1. Reply to Anonymous: Of course the report is valid and provides clear cut conclusions:
      Namely, that the UK government's act of undertaking austerity whilst many other countries are also executing very similar austerity policies has been shown to be completely misguided and a failure. ie. austerity as a policy choice by Cameron & Osborne has been proved by extensive empirical data not to work when other countries are doing the same. Of course the NIESR study "does not model debt to GDP ratios for the UK if consolidation was carried out by other European countries but not by the UK" because the UK HAS CARRIED OUT fiscal consolidation (austerity), at the same time as other European countries. Why would the NIESR study model even consider debt to GDP ratios for the UK if consolidation wasn't done by the UK, when this isn't what is happening in reality?

    2. I agree that the article provides strong evidence that European wide austerity has been self defeating. The point that I was trying to make was that in order to assess the UK government's policy choice, we need to compare current policy to the relevant counterfactual. The relevant counterfactual when assessing UK gvt policy is the case where other countries did austerity but the UK didn't. Hence why I said that this scenario had to be modelled if the results were to allow us to draw conclusions about the policy choice made by the UK government.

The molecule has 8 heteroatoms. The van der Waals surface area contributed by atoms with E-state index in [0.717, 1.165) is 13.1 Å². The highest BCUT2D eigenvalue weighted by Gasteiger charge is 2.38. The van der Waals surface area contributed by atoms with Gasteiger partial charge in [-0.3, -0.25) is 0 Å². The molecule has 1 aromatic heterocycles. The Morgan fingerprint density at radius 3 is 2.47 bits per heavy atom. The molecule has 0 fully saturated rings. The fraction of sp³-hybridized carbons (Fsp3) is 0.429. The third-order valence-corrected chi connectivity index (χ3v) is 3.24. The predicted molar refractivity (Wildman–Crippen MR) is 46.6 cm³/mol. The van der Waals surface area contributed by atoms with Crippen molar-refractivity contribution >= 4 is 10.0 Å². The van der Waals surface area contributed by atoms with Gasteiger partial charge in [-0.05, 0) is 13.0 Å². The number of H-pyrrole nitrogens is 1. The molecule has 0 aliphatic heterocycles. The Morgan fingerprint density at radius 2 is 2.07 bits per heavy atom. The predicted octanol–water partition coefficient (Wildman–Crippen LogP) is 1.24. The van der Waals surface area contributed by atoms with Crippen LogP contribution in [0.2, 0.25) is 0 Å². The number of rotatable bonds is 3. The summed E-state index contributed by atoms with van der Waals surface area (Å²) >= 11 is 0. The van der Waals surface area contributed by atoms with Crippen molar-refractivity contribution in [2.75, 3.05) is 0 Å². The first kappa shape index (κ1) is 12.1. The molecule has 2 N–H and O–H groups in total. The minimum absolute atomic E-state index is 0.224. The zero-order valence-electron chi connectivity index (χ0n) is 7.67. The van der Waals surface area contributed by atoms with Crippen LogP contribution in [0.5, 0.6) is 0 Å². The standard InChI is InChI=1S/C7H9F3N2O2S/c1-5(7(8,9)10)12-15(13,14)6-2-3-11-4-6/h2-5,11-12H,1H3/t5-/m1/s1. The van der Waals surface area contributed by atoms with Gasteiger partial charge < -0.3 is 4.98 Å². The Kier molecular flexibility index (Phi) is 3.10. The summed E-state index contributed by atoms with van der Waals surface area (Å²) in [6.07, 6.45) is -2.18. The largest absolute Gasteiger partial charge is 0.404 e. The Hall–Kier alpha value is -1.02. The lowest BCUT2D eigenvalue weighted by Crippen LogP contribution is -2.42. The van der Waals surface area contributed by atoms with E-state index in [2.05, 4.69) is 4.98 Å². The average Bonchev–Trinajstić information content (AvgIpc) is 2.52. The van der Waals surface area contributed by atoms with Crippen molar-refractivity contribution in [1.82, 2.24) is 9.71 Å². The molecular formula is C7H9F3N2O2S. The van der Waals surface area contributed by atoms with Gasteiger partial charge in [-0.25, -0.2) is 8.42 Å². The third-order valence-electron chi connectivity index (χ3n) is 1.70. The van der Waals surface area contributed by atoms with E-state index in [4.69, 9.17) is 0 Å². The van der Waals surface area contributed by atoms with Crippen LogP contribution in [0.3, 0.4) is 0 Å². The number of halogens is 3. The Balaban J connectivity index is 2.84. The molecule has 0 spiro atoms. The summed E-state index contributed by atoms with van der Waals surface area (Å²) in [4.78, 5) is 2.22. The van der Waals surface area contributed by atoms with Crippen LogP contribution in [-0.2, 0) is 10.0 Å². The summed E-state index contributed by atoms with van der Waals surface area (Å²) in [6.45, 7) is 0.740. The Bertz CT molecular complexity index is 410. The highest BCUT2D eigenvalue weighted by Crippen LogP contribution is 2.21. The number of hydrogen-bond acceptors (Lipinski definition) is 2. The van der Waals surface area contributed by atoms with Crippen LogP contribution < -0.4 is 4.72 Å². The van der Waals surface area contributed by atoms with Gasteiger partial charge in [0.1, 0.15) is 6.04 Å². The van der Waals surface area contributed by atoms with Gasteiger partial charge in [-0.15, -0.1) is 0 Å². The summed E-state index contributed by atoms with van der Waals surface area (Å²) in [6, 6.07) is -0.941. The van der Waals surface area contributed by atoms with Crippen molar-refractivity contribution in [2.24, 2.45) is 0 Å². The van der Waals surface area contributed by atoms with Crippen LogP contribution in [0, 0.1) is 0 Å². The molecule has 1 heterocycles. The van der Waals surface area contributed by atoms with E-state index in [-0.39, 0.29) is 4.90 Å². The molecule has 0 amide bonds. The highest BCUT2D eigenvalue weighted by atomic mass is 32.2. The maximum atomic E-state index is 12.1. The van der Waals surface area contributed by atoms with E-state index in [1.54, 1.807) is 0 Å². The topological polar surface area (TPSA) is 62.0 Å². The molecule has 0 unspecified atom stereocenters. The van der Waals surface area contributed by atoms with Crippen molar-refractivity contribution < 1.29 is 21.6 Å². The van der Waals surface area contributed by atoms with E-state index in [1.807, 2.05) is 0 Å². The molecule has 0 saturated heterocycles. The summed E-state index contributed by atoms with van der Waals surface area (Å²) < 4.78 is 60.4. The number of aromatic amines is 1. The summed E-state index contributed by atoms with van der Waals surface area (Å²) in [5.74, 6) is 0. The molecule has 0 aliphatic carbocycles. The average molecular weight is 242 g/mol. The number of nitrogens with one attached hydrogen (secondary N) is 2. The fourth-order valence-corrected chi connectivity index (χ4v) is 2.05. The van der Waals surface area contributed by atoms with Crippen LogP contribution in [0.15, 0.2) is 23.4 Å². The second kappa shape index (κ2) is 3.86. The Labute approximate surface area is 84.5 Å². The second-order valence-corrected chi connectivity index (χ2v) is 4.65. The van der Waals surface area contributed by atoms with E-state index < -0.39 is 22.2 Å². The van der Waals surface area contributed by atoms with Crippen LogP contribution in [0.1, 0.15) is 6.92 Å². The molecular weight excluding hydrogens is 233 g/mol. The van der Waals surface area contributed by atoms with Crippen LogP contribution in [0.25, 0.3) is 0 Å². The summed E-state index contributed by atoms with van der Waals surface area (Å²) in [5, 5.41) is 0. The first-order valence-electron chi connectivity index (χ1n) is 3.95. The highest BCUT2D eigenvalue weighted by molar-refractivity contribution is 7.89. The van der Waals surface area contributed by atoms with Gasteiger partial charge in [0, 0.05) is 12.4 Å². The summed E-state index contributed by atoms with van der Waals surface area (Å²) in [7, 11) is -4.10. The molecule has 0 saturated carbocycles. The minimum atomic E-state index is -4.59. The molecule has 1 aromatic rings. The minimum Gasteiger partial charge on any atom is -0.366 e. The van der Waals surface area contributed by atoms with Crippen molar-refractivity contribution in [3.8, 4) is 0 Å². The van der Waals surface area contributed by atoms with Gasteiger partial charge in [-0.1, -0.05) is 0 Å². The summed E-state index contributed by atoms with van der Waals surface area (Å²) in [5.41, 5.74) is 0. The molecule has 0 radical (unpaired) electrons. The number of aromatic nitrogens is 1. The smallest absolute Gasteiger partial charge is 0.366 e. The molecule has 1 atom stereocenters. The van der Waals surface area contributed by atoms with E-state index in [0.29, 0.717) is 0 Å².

3. This is something I did consider discussing in my post, but I did not for the following reason. NIGEM, like many macromodels, has imports as a function of total GDP. In reality, the import content of government spending is significantly lower than average. So my concern is that NIGEM will overestimate the importance of the coordinated fiscal action, and underestimate the importance of unilateral action. This point is made for Ireland in John McHale's recent post: (see also a subsequent reply from the authors). I also share John's concern about the self defeating point, which is why I made light of it in my post. The key point, which the paper focuses on, is that postponed austerity is less painful.

    4. I see your point Anonymous, and if it were possible to accurately model the scenario you describe the results would be very interesting. But as we can see, I think our host has explained the reasons for the modelling decision above, which seems to make. perfect sense.

    5. Professor, I wonder if you can throw some light on a question I've also posted to Jonathan Portes:
      Why, when given all of the extensive empirical data from reliable, independently verified sources, which highlight and prove the folly of the current fiscal consolidation policy, do our politicians (Cameron, Osborne et al) choose to not act on it, and in fact continue to do the opposite, despite the overwhelming evidence in the NIESR report for example, and the near complete lack of evidence in favour of their views? Linked to this, we know about the negative social and economic impacts, but by pursuing austerity, what, if anything, is actually in it for Cameron, Osborne and their followers?
      Whilst this may appear to be a naive question - its politics, and they can't admit such a huge mistake or u-turn etc, I'm thinking there must be other motives? Or not??

  3. "Now to believe in fairies you need pretty good evidence"

    No, you don't. You only have to believe! Don't let Tinker Bell die!